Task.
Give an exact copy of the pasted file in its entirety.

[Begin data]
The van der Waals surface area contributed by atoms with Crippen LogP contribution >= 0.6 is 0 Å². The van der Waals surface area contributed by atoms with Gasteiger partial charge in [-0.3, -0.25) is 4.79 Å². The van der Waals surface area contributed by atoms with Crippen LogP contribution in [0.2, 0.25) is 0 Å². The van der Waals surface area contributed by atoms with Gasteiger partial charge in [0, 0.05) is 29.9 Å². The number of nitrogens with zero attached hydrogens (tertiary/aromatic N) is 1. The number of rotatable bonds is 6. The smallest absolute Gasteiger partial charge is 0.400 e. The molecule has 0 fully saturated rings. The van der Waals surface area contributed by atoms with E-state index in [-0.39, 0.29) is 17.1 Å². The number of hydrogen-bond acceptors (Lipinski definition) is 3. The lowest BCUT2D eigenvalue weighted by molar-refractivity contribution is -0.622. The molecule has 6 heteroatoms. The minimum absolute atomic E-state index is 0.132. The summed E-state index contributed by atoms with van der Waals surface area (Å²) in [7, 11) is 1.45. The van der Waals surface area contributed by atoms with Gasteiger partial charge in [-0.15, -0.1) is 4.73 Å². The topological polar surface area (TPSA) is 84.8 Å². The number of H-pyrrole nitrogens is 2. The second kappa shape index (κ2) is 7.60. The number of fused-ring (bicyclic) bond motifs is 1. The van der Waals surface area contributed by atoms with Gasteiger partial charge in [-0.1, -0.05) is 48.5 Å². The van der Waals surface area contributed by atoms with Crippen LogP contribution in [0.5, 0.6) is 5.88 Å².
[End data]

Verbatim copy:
The van der Waals surface area contributed by atoms with Crippen LogP contribution >= 0.6 is 0 Å². The van der Waals surface area contributed by atoms with Gasteiger partial charge in [-0.3, -0.25) is 4.79 Å². The van der Waals surface area contributed by atoms with Crippen LogP contribution in [0.2, 0.25) is 0 Å². The van der Waals surface area contributed by atoms with Gasteiger partial charge in [0, 0.05) is 29.9 Å². The number of nitrogens with zero attached hydrogens (tertiary/aromatic N) is 1. The number of rotatable bonds is 6. The smallest absolute Gasteiger partial charge is 0.400 e. The molecule has 0 fully saturated rings. The van der Waals surface area contributed by atoms with E-state index in [-0.39, 0.29) is 17.1 Å². The number of hydrogen-bond acceptors (Lipinski definition) is 3. The lowest BCUT2D eigenvalue weighted by molar-refractivity contribution is -0.622. The molecule has 6 heteroatoms. The minimum absolute atomic E-state index is 0.132. The summed E-state index contributed by atoms with van der Waals surface area (Å²) in [7, 11) is 1.45. The van der Waals surface area contributed by atoms with Gasteiger partial charge in [-0.15, -0.1) is 4.73 Å². The topological polar surface area (TPSA) is 84.8 Å². The number of H-pyrrole nitrogens is 2. The second kappa shape index (κ2) is 7.60. The number of fused-ring (bicyclic) bond motifs is 1. The van der Waals surface area contributed by atoms with Gasteiger partial charge in [-0.1, -0.05) is 48.5 Å². The van der Waals surface area contributed by atoms with Crippen LogP contribution in [0.5, 0.6) is 5.88 Å².